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Turgenev and a Proliferating French Press: The Feuilleton and Feuilletonistic in "A Nest of the Gentry"

Melissa Frazier
Slavic Review
Vol. 69, No. 4 (WINTER 2010), pp. 925-943
Stable URL: http://www.jstor.org/stable/27896143
Page Count: 19
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Turgenev and a Proliferating French Press: The Feuilleton and Feuilletonistic in "A Nest of the Gentry"
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Abstract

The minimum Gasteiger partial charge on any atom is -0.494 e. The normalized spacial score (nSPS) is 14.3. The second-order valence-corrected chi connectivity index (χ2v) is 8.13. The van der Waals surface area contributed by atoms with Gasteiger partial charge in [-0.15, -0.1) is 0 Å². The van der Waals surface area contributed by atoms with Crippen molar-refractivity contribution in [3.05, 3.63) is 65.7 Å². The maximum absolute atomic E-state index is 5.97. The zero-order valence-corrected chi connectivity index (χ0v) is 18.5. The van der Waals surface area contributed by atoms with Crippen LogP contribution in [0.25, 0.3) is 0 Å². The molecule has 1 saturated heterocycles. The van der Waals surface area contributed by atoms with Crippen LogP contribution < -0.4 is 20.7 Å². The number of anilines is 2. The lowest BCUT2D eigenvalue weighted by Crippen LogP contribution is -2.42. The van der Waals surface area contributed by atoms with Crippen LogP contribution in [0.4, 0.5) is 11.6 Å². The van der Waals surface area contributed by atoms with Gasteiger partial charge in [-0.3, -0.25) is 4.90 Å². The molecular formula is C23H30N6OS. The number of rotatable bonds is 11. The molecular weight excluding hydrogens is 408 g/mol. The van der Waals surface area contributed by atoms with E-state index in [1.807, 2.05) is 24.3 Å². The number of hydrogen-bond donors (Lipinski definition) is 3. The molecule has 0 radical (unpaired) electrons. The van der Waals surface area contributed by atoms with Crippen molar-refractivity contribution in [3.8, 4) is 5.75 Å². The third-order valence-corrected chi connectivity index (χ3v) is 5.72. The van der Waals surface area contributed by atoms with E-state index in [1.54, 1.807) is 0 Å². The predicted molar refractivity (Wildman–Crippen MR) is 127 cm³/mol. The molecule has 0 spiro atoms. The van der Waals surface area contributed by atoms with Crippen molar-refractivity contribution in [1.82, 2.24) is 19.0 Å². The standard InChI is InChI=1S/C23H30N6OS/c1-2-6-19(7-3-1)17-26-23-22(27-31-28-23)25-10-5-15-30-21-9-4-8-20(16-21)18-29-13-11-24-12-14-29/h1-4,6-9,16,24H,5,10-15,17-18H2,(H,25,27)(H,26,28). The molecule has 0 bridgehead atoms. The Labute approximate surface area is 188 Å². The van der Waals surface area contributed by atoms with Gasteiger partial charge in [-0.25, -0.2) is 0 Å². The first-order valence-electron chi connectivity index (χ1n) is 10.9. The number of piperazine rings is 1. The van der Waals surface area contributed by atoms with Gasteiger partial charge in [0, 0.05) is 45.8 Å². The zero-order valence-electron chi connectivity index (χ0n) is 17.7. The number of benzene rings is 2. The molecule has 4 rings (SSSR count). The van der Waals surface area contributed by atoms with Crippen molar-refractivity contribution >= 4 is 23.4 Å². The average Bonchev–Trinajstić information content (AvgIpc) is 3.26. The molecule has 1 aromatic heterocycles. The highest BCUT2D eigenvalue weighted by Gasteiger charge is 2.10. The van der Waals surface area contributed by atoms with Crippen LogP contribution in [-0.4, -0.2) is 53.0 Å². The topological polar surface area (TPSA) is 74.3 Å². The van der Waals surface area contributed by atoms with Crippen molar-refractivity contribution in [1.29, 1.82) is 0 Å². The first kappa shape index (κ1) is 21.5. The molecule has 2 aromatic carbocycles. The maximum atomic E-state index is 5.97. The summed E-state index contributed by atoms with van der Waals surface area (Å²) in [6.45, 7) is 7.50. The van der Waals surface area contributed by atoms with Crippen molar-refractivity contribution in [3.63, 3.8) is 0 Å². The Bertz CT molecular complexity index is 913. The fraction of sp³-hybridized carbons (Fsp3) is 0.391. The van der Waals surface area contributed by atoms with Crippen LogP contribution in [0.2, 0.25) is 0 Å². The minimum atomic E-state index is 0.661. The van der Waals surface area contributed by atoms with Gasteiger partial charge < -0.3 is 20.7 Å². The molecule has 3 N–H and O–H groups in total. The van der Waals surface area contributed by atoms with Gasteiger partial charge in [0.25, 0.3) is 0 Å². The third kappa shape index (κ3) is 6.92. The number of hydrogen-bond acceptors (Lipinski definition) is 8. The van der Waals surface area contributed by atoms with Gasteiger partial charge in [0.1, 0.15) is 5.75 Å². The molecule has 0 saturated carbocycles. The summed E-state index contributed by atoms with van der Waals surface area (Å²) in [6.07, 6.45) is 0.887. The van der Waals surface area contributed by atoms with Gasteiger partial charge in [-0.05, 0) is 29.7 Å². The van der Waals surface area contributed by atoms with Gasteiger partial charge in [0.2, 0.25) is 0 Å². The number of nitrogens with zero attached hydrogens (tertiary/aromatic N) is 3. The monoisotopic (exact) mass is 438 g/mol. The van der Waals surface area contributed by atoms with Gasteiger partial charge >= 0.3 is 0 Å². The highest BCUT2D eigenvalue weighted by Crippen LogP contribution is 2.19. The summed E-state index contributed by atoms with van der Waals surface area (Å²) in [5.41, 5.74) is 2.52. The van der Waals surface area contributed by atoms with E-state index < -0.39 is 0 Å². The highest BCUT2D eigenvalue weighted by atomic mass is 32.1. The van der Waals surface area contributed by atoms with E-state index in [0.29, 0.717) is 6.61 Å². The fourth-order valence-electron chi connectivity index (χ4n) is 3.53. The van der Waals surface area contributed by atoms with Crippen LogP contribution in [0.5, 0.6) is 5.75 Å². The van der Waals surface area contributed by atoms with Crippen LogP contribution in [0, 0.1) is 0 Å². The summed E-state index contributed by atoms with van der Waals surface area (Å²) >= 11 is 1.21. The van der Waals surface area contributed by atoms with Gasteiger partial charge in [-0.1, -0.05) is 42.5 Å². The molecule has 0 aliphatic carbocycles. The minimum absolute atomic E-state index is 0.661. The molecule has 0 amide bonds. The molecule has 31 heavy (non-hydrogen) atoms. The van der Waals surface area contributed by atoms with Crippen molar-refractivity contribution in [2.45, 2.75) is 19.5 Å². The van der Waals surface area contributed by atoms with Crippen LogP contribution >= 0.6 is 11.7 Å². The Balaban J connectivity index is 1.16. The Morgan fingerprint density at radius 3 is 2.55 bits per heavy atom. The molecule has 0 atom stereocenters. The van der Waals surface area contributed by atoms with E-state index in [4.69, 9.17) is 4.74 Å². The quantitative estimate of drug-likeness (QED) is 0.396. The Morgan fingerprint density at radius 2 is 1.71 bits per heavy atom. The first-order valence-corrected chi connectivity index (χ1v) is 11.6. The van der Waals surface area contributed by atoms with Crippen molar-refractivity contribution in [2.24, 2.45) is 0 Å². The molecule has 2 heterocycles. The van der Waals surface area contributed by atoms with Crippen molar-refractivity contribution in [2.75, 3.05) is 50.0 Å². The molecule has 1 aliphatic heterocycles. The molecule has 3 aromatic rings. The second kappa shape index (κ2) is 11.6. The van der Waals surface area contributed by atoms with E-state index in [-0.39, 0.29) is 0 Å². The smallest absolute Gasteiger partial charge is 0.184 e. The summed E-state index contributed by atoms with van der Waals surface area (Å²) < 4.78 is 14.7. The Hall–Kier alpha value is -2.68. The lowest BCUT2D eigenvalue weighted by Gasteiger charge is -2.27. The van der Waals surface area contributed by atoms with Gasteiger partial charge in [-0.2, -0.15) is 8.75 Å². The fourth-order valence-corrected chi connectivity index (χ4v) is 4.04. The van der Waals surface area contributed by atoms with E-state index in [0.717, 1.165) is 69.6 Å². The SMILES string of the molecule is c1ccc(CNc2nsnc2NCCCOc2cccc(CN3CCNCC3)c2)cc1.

Elizabeth Cheresh Allen has addressed Ivan Turgenev's strikingly ambiguous and understated narratives, arguing that Turgenev's "language of litotes" consistently serves other than conventionally realistic ends. V. N. Toporov accounts for Turgenev's "strangeness" in more personal terms. Melissa Frazier's close reading of "A Nest of the Gentry" suggests the importance of yet another factor: Turgenev's engagement with the feuilleton and the increasingly commercialized literary environment that produced it. Ivan Goncharov's accusation that Turgenev had plagiarized elements of "A Nest of the Gentry" from his own as-yet-unpublished "The Precipice" finally also makes the point that Turgenev's "strangeness" in this novel derives from an ambiguous language best described as "not that," not the stolen words and half-truths of a feuilletonistic and largely French press, but something nonetheless not unlike.

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